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This eBook from the Gutenberg Project consists of approximately 456 pages of information about Zanoni.
he moaned feebly,—­“water:—­I parch,—­I burn!” The intruder approached the bed, bent over him, and took his hand.  “Oh, bless thee, Jean, bless thee!” said the sufferer; “hast thou brought back the physician already?  Sir, I am poor, but I can pay you well.  I would not die yet, for that young man’s sake.”  And he sat upright in his bed, and fixed his dim eyes anxiously on his visitor.

“What are your symptoms, your disease?”

“Fire, fire, fire in the heart, the entrails:  I burn!”

“How long is it since you have taken food?”

“Food! only this broth.  There is the basin, all I have taken these six hours.  I had scarce drunk it ere these pains began.”

The stranger looked at the basin; some portion of the contents was yet left there.

“Who administered this to you?”

“Who?  Jean!  Who else should?  I have no servant,—­none!  I am poor, very poor, sir.  But no! you physicians do not care for the poor.  I am rich! can you cure me?”

“Yes, if Heaven permit.  Wait but a few moments.”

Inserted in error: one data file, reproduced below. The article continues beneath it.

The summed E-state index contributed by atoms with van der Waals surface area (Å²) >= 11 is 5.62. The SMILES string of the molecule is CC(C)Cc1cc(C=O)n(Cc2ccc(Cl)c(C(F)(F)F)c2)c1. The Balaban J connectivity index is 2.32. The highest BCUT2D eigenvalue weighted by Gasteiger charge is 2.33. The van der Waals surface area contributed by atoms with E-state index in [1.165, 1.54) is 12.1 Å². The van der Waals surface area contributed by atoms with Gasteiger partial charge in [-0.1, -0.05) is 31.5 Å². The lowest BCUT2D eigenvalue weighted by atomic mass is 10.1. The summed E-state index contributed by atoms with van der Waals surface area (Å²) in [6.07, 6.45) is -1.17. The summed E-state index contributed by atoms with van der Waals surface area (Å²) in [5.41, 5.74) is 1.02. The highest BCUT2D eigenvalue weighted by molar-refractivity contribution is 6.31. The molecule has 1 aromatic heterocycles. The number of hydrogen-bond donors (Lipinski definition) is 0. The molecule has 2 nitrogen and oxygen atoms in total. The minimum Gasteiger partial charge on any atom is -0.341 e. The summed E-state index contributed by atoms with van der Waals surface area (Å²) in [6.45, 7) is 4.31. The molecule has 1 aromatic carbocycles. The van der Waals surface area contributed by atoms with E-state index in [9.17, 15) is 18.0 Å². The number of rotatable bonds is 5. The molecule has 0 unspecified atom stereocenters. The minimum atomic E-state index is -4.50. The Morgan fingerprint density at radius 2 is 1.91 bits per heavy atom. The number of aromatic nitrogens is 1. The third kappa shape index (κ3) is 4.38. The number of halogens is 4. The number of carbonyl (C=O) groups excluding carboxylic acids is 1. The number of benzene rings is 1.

The old man was fast sinking under the rapid effects of poison.  The stranger repaired to his own apartments, and returned in a few moments with some preparation that had the instant result of an antidote.  The pain ceased, the blue and livid colour receded from the lips; the old man fell into a profound sleep.  The stranger drew the curtains round the bed, took up the light, and inspected the apartment.  The walls of both rooms were hung with drawings of masterly excellence.  A portfolio was filled with sketches of equal skill,—­but these last were mostly subjects that appalled the eye and revolted the taste:  they displayed the human figure in every variety of suffering,—­the rack, the wheel, the gibbet; all that cruelty has invented to sharpen the pangs of death seemed yet more dreadful from the passionate gusto and earnest force of the designer.  And some of the countenances of those thus delineated were sufficiently removed from the ideal to show that they were portraits; in a large, bold, irregular hand was written beneath these drawings, “The Future of the Aristocrats.”  In a corner of the room, and close by an old bureau, was a small bundle, over which, as if to hide it, a cloak was thrown carelessly.  Several shelves were filled with books; these were almost entirely the works of the philosophers of the time,—­the philosophers of the material school, especially the Encyclopedistes, whom Robespierre afterwards so singularly attacked when the coward deemed it unsafe to leave his reign without a God.

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